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In this paper we try to identify the causal impact of fertility on household welfare in Madagascar using gender of the two first-born children as a source of exogenous variation. The issue of the link between fertility and economic well-being has been widely treated in the literature but we improve on existing studies through some methodological innovations. First of all, instead of using instrumental linear regressions, we rely on instrumental quantile regressions techniques, which have two main advantages over the IV linear regressions: the first is that they are less sensitive to extreme values and outliers. The second added value is that quantile regressions allow the exploration of the heterogeneity of the potential effect of fertility on different parts of the living standards distribution and not only at the mean or at the poverty-line cutoff as is generally done in the literature. Lastly and more importantly, given the richness of our data, we are able to disentangle the living standard indicator in different expenditures items: food expenditures, durable goods expenditures, human capital, etc., and test whether households facing exogenous fertility increase reduce their living standards more in some dimensions than in the others. The results show that an exogenous increase in fertility reduces total consumption per capita, and that this result is statistically significant. But its magnitude is less than that of a regression without controlling for endogeneity. When the total consumption per capita is broken down into different items (food, human capital, housing and durable goods), analyses show that all consumption items are affected by the impact of the fertility burden, and that this detrimental effect occurs at any quantile of living standard distribution. These results should be understood in the context of Madagascar, characterized by an endemic high level of poverty that affects nearly three quarters of the population.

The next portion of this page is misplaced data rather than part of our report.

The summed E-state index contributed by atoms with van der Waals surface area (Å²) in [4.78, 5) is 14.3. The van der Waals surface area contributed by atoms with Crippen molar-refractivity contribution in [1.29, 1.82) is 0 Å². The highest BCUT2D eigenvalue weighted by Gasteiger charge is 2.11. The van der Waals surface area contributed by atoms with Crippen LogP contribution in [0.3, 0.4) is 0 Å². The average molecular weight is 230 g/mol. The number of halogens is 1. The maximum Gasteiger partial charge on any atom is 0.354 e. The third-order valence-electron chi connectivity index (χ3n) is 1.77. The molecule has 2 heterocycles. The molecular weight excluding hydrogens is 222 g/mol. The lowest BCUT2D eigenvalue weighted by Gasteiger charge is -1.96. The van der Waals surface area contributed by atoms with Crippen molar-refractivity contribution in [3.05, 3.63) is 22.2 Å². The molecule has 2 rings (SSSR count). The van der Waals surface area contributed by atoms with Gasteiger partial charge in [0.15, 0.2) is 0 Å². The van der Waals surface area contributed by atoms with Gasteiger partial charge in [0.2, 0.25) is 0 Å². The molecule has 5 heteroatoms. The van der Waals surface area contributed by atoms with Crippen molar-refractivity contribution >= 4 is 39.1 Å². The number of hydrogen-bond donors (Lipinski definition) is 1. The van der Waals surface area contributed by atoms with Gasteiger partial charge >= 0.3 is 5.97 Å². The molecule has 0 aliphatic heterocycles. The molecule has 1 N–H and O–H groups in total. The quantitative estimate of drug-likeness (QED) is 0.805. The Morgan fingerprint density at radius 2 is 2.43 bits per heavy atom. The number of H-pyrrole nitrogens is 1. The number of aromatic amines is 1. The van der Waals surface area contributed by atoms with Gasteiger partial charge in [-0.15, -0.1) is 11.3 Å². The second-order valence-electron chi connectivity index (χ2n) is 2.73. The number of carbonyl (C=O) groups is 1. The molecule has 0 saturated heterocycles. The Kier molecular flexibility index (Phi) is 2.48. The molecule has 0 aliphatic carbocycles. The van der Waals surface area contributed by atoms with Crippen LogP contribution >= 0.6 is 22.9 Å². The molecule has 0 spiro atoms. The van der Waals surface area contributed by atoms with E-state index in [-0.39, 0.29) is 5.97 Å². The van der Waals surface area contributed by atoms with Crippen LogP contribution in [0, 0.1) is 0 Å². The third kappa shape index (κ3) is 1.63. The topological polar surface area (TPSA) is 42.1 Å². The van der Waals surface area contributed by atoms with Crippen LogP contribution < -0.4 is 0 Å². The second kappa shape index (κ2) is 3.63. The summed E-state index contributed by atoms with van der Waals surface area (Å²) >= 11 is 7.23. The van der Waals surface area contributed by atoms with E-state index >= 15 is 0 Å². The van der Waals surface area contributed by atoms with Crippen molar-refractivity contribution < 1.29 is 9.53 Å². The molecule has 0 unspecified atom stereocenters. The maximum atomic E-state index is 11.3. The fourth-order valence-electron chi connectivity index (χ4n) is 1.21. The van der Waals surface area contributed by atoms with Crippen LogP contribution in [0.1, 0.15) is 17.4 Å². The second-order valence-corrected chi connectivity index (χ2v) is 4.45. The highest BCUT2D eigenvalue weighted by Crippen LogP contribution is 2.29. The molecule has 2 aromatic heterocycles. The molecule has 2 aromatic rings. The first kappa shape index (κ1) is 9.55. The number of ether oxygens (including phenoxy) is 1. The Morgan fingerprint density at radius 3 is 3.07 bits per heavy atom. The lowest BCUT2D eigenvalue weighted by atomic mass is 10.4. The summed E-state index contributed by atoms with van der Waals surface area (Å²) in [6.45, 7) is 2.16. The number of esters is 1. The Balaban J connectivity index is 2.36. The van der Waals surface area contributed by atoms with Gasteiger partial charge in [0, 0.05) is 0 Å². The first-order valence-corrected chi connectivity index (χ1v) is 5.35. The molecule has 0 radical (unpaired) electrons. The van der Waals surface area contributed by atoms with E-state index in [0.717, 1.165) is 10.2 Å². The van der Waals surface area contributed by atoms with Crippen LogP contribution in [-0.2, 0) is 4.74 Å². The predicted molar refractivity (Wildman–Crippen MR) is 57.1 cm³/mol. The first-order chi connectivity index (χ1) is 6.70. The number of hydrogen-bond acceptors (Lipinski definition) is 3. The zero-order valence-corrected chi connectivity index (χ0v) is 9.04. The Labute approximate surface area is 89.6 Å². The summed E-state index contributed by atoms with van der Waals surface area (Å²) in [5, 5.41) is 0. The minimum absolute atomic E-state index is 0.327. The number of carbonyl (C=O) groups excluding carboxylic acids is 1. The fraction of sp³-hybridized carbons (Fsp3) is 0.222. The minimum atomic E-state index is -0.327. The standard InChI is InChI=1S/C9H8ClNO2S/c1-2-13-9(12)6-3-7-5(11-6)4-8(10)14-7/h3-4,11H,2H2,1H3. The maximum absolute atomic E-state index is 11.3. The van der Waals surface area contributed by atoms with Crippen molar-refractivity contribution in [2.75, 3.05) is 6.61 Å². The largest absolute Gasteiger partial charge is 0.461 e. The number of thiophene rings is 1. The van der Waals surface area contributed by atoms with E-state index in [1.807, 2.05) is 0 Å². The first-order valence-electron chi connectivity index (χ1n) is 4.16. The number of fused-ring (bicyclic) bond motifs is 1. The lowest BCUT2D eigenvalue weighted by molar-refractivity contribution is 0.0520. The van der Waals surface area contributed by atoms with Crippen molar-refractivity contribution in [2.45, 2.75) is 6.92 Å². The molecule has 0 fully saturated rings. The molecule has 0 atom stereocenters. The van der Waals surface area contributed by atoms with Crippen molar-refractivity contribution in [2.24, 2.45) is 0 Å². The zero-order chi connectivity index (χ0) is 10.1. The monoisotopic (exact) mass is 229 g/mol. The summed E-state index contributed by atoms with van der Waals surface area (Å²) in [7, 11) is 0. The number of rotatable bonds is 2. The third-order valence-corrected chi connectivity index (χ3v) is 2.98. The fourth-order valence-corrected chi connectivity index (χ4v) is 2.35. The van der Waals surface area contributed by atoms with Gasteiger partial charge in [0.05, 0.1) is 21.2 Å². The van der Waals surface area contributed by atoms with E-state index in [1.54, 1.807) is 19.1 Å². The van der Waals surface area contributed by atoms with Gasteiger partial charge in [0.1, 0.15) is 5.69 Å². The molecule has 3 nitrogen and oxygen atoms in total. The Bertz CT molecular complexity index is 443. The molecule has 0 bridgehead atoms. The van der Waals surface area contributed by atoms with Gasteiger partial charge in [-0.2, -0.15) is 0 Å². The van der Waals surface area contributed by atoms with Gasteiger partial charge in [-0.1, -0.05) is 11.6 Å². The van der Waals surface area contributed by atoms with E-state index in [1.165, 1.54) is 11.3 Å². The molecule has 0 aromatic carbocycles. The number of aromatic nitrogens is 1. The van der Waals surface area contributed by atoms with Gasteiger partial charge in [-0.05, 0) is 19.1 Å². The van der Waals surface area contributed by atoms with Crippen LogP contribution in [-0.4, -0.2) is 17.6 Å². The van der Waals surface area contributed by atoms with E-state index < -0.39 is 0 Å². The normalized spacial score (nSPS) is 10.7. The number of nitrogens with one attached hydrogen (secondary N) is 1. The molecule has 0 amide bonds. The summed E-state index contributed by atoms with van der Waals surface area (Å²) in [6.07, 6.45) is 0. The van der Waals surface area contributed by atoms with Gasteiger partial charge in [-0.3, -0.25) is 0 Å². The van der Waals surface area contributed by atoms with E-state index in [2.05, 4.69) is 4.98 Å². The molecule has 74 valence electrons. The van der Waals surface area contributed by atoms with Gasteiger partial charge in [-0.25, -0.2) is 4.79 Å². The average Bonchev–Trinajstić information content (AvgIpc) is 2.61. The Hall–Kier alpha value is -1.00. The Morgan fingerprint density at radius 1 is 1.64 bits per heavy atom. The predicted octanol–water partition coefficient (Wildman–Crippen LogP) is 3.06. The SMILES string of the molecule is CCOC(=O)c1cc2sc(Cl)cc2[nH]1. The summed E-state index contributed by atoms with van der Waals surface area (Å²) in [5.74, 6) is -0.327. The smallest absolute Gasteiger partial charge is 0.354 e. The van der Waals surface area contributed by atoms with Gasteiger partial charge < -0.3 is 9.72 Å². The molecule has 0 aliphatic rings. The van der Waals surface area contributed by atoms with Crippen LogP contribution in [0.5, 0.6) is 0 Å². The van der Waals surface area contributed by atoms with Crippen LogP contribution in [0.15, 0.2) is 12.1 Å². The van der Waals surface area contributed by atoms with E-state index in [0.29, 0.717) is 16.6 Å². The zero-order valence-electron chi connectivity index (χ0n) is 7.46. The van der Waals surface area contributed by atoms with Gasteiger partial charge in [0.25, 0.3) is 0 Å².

pdf : 741.5 KB
country / region: Madagascar
coordinator :
Mathias KUEPIE
collection :
Research Papers
issn :
2492-2846
pages :
31
number :
85
available also in : en